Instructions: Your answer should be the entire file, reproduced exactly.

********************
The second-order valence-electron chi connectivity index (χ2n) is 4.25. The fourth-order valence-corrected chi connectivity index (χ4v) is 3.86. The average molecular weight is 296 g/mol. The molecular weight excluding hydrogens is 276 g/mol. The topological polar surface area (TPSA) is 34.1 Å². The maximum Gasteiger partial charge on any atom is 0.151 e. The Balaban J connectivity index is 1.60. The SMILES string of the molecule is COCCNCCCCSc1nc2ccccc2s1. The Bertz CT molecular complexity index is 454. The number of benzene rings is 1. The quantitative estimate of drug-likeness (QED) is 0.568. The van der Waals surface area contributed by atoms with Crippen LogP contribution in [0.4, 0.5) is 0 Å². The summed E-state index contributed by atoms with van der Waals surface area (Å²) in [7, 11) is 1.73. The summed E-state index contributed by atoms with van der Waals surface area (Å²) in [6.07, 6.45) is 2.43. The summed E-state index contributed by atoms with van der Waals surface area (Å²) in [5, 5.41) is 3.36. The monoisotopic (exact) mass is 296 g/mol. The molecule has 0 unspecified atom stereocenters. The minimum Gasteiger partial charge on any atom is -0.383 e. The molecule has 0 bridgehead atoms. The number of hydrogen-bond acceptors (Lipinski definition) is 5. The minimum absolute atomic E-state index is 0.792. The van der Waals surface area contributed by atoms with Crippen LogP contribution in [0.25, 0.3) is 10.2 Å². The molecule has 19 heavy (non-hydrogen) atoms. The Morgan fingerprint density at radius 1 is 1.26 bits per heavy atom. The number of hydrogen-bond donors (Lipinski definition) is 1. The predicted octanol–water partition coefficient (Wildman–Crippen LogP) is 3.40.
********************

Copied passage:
The second-order valence-electron chi connectivity index (χ2n) is 4.25. The fourth-order valence-corrected chi connectivity index (χ4v) is 3.86. The average molecular weight is 296 g/mol. The molecular weight excluding hydrogens is 276 g/mol. The topological polar surface area (TPSA) is 34.1 Å². The maximum Gasteiger partial charge on any atom is 0.151 e. The Balaban J connectivity index is 1.60. The SMILES string of the molecule is COCCNCCCCSc1nc2ccccc2s1. The Bertz CT molecular complexity index is 454. The number of benzene rings is 1. The quantitative estimate of drug-likeness (QED) is 0.568. The van der Waals surface area contributed by atoms with Crippen LogP contribution in [0.4, 0.5) is 0 Å². The summed E-state index contributed by atoms with van der Waals surface area (Å²) in [7, 11) is 1.73. The summed E-state index contributed by atoms with van der Waals surface area (Å²) in [6.07, 6.45) is 2.43. The summed E-state index contributed by atoms with van der Waals surface area (Å²) in [5, 5.41) is 3.36. The monoisotopic (exact) mass is 296 g/mol. The molecule has 0 unspecified atom stereocenters. The minimum Gasteiger partial charge on any atom is -0.383 e. The molecule has 0 bridgehead atoms. The number of hydrogen-bond acceptors (Lipinski definition) is 5. The minimum absolute atomic E-state index is 0.792. The van der Waals surface area contributed by atoms with Crippen LogP contribution in [0.25, 0.3) is 10.2 Å². The molecule has 19 heavy (non-hydrogen) atoms. The Morgan fingerprint density at radius 1 is 1.26 bits per heavy atom. The number of hydrogen-bond donors (Lipinski definition) is 1. The predicted octanol–water partition coefficient (Wildman–Crippen LogP) is 3.40.